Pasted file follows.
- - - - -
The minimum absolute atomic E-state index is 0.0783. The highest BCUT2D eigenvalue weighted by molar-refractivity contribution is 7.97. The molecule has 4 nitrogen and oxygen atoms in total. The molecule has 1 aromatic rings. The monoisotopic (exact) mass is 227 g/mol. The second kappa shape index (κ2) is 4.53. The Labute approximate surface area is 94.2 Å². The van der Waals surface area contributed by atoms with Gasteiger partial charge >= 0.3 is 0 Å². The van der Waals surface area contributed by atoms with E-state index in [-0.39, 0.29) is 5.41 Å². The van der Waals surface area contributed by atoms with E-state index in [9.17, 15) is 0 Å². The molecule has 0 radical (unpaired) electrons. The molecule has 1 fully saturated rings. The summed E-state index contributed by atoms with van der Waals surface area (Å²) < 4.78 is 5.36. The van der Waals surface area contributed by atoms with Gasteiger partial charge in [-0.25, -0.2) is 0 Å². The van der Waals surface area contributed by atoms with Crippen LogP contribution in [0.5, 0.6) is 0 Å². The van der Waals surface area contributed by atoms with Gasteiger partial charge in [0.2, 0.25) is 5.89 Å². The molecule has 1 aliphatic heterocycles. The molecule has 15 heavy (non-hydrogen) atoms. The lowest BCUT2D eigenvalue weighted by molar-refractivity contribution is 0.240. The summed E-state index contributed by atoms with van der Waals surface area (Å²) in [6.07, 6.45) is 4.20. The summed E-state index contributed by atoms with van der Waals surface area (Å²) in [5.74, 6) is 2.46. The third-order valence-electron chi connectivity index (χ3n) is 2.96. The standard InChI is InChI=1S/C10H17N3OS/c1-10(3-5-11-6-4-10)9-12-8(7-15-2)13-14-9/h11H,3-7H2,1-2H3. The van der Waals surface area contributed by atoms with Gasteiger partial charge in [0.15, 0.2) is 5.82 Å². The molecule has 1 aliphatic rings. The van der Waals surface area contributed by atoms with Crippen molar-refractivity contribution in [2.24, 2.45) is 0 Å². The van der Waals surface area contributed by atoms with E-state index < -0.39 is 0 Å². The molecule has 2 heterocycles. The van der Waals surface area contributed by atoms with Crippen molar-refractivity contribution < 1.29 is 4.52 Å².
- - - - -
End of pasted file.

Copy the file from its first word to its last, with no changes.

The minimum absolute atomic E-state index is 0.0783. The highest BCUT2D eigenvalue weighted by molar-refractivity contribution is 7.97. The molecule has 4 nitrogen and oxygen atoms in total. The molecule has 1 aromatic rings. The monoisotopic (exact) mass is 227 g/mol. The second kappa shape index (κ2) is 4.53. The Labute approximate surface area is 94.2 Å². The van der Waals surface area contributed by atoms with Gasteiger partial charge >= 0.3 is 0 Å². The van der Waals surface area contributed by atoms with E-state index in [-0.39, 0.29) is 5.41 Å². The van der Waals surface area contributed by atoms with E-state index in [9.17, 15) is 0 Å². The molecule has 0 radical (unpaired) electrons. The molecule has 1 fully saturated rings. The summed E-state index contributed by atoms with van der Waals surface area (Å²) < 4.78 is 5.36. The van der Waals surface area contributed by atoms with Gasteiger partial charge in [-0.25, -0.2) is 0 Å². The van der Waals surface area contributed by atoms with Crippen LogP contribution in [0.5, 0.6) is 0 Å². The van der Waals surface area contributed by atoms with Gasteiger partial charge in [0.2, 0.25) is 5.89 Å². The molecule has 1 aliphatic heterocycles. The molecule has 15 heavy (non-hydrogen) atoms. The lowest BCUT2D eigenvalue weighted by molar-refractivity contribution is 0.240. The summed E-state index contributed by atoms with van der Waals surface area (Å²) in [6.07, 6.45) is 4.20. The summed E-state index contributed by atoms with van der Waals surface area (Å²) in [5.74, 6) is 2.46. The third-order valence-electron chi connectivity index (χ3n) is 2.96. The standard InChI is InChI=1S/C10H17N3OS/c1-10(3-5-11-6-4-10)9-12-8(7-15-2)13-14-9/h11H,3-7H2,1-2H3. The van der Waals surface area contributed by atoms with Gasteiger partial charge in [0.15, 0.2) is 5.82 Å². The molecule has 1 aliphatic rings. The van der Waals surface area contributed by atoms with Crippen molar-refractivity contribution in [2.24, 2.45) is 0 Å². The van der Waals surface area contributed by atoms with E-state index < -0.39 is 0 Å². The molecule has 2 heterocycles. The van der Waals surface area contributed by atoms with Crippen molar-refractivity contribution < 1.29 is 4.52 Å².